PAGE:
Search the Health Library
Get the facts on diseases, conditions, tests and procedures.
I Want To...
I Want To...
Find Research Faculty
Enter the last name, specialty or keyword for your search below.
School of Medicine
Dome - A labor of love
A labor of love
Date: November 3, 2010
Nurse midwife Jackie Notes has helped bring more than 3,000 babies into the world.
Jackie Notes (right) with Ella Wagoner, one of the more than 3,000 infants she’s helped bring into the world in Howard County. Looking on is mother Tenille Wagoner.
While working as a young nurse at a large Chicago hospital in the 1970s, Jackie Notes decided to specialize in midwifery after observing what she believed was insensitive care and unnecessary medical procedures being administered to women giving birth.
“I chose midwifery,” she recalls, “because it offered continuity of care and a respect for women that, at the time, wasn’t always obvious in the medical world.”
Three thousand babies later, Notes is the longest-practicing midwife in Howard County, having worked in the Gyn/Ob practice Esposito, Mayer and Hogan at Howard County General Hospital for 22 years of her 32-year career.
Although the profession of nurse midwifery was still in its infancy when Notes arrived at the practice, the groundwork had been laid by Ellen Ray, a labor and delivery nurse who had become certified as a nurse midwife. “Ellen had already established respect with the hospital nurses and the Gyn/Ob physicians,” Notes says.
Still, full acceptance was a gradual process. “Early in my career, nurse midwives had to be supervised by a physician,” she says. “Now we have more autonomy and work in close collaboration as a team of midwives and doctors. Overall, this provides the best of both worlds for our patients.”
Midwives are indispensable at busy hospitals like Howard County General, says Phyllis Campbell, who chairs the hospital’s Gyn/Ob department, because they take care of low-risk patients, freeing physicians to concentrate on more high-risk pregnancies.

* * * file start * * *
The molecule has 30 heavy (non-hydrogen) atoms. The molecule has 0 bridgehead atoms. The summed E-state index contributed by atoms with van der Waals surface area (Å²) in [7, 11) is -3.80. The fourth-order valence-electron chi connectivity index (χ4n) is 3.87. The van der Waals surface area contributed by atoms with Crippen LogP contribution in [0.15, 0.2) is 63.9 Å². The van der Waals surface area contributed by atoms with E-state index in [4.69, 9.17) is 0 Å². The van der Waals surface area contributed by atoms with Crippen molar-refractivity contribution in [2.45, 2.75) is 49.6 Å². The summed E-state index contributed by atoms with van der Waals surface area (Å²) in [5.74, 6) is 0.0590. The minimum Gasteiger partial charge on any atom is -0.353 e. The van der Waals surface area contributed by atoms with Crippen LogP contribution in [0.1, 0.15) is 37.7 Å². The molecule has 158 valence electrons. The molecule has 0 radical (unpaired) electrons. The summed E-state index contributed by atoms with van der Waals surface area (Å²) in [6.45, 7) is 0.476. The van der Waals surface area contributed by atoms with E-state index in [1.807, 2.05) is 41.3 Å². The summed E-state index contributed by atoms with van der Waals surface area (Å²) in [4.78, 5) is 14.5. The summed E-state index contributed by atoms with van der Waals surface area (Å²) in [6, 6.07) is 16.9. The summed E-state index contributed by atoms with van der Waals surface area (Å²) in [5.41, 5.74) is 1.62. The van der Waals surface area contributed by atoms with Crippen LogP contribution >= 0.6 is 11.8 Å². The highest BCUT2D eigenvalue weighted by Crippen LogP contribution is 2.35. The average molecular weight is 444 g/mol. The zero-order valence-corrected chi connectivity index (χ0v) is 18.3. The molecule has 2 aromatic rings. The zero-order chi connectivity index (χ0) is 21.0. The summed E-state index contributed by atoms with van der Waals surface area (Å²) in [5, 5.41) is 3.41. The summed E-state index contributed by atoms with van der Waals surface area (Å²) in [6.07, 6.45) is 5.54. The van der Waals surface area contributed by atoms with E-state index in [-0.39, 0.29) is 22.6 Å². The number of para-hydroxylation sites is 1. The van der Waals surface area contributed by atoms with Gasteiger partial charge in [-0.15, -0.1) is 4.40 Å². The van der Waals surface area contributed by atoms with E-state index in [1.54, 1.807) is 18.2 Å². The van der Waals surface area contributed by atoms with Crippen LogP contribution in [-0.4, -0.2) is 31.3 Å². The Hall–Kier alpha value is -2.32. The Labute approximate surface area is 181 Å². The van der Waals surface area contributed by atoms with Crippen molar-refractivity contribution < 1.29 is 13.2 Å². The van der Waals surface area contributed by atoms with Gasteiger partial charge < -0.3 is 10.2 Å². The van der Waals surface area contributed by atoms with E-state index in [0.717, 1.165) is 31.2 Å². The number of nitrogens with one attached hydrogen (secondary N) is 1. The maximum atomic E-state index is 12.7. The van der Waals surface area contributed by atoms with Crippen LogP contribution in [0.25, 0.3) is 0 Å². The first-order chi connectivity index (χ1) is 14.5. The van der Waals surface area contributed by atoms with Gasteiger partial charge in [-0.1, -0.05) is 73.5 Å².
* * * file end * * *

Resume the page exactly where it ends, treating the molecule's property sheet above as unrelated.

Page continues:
“They have proved to be essential for our practice and the hospital because of the large number of patients in our community in need of obstetrical care,” she says.
“Being nurses, they are also nurturing, and that is essential in obstetrical care,” says Campbell, who also works with Esposito, Mayer and Hogan.
Currently, the community practice of Johns Hopkins Medicine employees seven nurse midwives, who have been responsible for 32 percent of the babies delivered in Howard County.
“But we do much more than deliver babies,” Notes says. “We also help provide well-woman care long before and long after birth.” As a result, she adds, many patients come to nurse midwives by word of mouth.
Notes herself also helped pave the way for the profession. In 1978, after graduating as a nurse midwife from the University of Mississippi, she moved to Palo Alto, Calif., where she helped wage a 10-year legal battle to gain midwife privileges at Stanford University Hospital.
Midwifery dates back to early mankind and thrived in this country through the early 20th century. Until then, most women gave birth at home and only went to a hospital if there were complications.
It was a crusading nurse, Mary Breckinridge, who advocated for educational programs to train nurses in midwifery. Her efforts ultimately lead to the formation of a professional society to certify nurse midwives.
In 2008, according to the American College of Nurse Midwives, there were more than 11,300 nurse midwives who were attending to more than 300,000 deliveries in hospitals.
Twenty-two years after beginning work at Howard County General, Notes is proud of the work she and other midwives have done to support as many natural births as possible at Howard County General. Of their 11,000-plus deliveries, they have consistently maintained a cesarean section rate of under 14 percent.
“I’ve learned to be objective while guiding women to birth and providing empathetic care,” she says. If you swing too far in being objective, you may become too insensitive to what that woman needs. If you become overly empathetic and lose your objectivity, you may be unable to see what is safe.”